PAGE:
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Which Probiotics Need to be Refrigerated?

Need to Be Refrigerated?

Do Probiotics Need to Be Refrigerated?

Like many answers it really depends. If you're wondering which probiotics need to be refrigerated you need to look on the ingredients panel. In general, after opening a shelf-stable or room-temperature stable probiotic, you should refrigerate it. Probiotics that do not need refrigeration are Saccharomyces boulardii, Bacillus coagulans, and/or Bacillus subtilis.

For those reasons, it is important to learn how to choose the right probiotics. Probiotics are beneficial living organisms that can be consumed in food or in the form of a supplement. Because they are living organisms, they can perish if they aren’t protected. 

Refrigeration will improve the viability of all probiotics as it slows down metabolic processes and lowers the speed of degradation.

Probiotics that lack the any of the protective mechanisms below should always be refrigerated, even prior to opening. Let’s go over some of the production techniques that can help ensure probiotic stability until it’s ready to be consumed.

1. Spray-dried Versus Freeze-dried Probiotics

Probiotics are often produced using spray-drying or freeze-drying which removes moisture and preserves the probiotic. Freeze-drying, or lyophilization, is a process in which probiotics are frozen and moisture is removed under vacuum. This preservation process preserves the original probiotic better compared to spray drying which exposes probiotics to greater temperature and moisture extremes. 1

Which Probiotics Need to be Refrigerated?2. Micro encapsulation

Micro-encapsulation is a process in which probiotics are surrounded by various materials which form a protective shell and/or scaffolding for the probiotics to grow. This process improves the viability of freeze-dried probiotics stored at room temperature.2

Which Probiotics Need to be Refrigerated?3. Co-encapsulated Probiotics

Co-encapsulation is the act of packaging probiotics that help support their survival and viability. Scientists have found that co-encapsulating probiotics with fiber, cryoprotectants like trehalose, and/or milk medium are beneficial and increases the survival of probiotics.3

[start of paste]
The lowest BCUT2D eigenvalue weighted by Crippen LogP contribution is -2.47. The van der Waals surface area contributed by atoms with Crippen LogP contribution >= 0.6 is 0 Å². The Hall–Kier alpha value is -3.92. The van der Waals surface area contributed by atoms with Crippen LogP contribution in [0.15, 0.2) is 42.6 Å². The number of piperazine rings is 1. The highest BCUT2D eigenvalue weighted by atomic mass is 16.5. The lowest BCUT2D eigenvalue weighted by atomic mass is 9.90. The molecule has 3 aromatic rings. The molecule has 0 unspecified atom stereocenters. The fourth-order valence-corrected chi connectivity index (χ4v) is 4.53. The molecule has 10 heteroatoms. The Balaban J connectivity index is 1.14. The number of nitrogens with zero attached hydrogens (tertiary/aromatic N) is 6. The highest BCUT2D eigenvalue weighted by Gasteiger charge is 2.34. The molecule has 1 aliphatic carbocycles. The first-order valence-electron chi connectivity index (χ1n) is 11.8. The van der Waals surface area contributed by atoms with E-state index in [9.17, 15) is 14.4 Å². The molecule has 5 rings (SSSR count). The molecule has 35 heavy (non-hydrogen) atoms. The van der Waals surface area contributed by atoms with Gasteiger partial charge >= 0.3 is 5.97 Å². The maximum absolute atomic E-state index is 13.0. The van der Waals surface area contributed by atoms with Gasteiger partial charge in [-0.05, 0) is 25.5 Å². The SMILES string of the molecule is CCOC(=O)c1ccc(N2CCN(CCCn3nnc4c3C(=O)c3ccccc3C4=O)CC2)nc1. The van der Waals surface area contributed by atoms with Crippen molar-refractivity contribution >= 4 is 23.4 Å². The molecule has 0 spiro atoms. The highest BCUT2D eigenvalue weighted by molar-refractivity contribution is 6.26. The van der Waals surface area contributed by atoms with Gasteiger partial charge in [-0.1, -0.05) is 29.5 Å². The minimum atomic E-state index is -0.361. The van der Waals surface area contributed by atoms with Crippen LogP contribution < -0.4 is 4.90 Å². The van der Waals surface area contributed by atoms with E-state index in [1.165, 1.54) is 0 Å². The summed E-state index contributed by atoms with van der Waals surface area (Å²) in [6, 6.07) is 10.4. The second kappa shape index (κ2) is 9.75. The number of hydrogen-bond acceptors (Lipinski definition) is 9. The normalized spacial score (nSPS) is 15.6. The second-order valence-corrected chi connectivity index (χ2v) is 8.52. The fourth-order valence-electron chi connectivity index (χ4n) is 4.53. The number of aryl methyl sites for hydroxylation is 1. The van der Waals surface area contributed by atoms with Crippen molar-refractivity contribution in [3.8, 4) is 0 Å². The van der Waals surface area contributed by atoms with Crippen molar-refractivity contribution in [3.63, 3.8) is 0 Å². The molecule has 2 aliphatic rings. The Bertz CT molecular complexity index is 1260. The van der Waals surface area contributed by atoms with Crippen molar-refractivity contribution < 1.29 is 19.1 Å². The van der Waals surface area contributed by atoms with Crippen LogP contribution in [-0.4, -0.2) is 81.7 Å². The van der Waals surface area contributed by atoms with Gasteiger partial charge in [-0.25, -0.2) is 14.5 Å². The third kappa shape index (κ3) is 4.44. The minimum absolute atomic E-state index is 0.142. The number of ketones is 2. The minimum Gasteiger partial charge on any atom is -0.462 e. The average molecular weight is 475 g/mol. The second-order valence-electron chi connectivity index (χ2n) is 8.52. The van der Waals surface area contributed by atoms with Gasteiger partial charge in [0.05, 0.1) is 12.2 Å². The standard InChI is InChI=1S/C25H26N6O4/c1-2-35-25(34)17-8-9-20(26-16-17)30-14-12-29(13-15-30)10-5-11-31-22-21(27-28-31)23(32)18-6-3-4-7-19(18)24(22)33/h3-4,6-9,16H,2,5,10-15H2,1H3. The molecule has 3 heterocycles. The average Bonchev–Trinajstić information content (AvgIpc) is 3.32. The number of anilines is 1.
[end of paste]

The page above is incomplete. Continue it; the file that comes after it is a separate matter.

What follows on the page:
Based on our research, probiotics should be produced with either lyophilization, microencapsulation, and co-encapsulation processes to maximize shelf life.

When Should Probiotics Be Refrigerated?

Probiotic supplements should be refrigerated after opening to maximize potency. This is because humidity in the air can start to reactivate probiotics prematurely, undoing the preservation processes used during manufacturing.

A probiotic’s packaging and capsules may help keep moisture sealed out but they are not completely airtight. Refrigeration slows down metabolic and degradation processes which helps preserve the probiotic until they are ready to grow inside the gut.

Refrigerated Probiotics

Probiotics that Never Need Refrigeration

That said, certain probiotics do not need refrigeration because there are certain species of probiotics that are more resilient than others such as:

  1. Saccharomyces boulardii - a probiotic yeast that if freeze-dried can survive at room temperatures.
  2. Bacillus coagulans - a probiotic that forms hardy spores. These spores can lay dormant in extreme temperatures and conditions until they are exposed to more suitable growing environments
  3. Bacillus subtilis - another spore-forming probiotic that is able to resist extreme conditions.

Therefore, when probiotics are formulated, these shelf-stable strains should be included along with the aforementioned probiotic manufacturing techniques.

Still have questions on probiotics? Read our next article: Top 7 Questions about Probiotics